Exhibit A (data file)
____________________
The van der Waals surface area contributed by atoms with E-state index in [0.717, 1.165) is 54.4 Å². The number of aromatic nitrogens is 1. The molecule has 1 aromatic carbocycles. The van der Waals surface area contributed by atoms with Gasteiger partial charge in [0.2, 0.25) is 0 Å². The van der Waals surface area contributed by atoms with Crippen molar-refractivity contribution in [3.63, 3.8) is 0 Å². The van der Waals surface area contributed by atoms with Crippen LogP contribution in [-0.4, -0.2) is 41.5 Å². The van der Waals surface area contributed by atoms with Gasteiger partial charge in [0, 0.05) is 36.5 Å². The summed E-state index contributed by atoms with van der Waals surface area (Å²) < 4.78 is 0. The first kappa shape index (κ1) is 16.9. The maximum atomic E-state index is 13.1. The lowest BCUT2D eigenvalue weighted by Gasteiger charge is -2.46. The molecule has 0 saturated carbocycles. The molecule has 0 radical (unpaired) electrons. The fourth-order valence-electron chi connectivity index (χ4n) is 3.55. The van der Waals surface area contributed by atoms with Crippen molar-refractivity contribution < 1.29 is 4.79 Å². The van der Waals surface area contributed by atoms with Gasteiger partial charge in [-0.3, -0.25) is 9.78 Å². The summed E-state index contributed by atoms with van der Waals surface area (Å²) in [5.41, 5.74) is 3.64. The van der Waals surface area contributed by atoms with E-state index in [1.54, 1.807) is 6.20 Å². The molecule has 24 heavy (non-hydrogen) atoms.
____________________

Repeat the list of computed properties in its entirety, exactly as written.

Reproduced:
The van der Waals surface area contributed by atoms with E-state index in [0.717, 1.165) is 54.4 Å². The number of aromatic nitrogens is 1. The molecule has 1 aromatic carbocycles. The van der Waals surface area contributed by atoms with Gasteiger partial charge in [0.2, 0.25) is 0 Å². The van der Waals surface area contributed by atoms with Crippen molar-refractivity contribution in [3.63, 3.8) is 0 Å². The van der Waals surface area contributed by atoms with Crippen LogP contribution in [-0.4, -0.2) is 41.5 Å². The van der Waals surface area contributed by atoms with Gasteiger partial charge in [0, 0.05) is 36.5 Å². The summed E-state index contributed by atoms with van der Waals surface area (Å²) < 4.78 is 0. The first kappa shape index (κ1) is 16.9. The maximum atomic E-state index is 13.1. The lowest BCUT2D eigenvalue weighted by Gasteiger charge is -2.46. The molecule has 0 saturated carbocycles. The molecule has 0 radical (unpaired) electrons. The fourth-order valence-electron chi connectivity index (χ4n) is 3.55. The van der Waals surface area contributed by atoms with Crippen molar-refractivity contribution < 1.29 is 4.79 Å². The van der Waals surface area contributed by atoms with Gasteiger partial charge in [-0.3, -0.25) is 9.78 Å². The summed E-state index contributed by atoms with van der Waals surface area (Å²) in [5.41, 5.74) is 3.64. The van der Waals surface area contributed by atoms with E-state index in [1.54, 1.807) is 6.20 Å². The molecule has 24 heavy (non-hydrogen) atoms.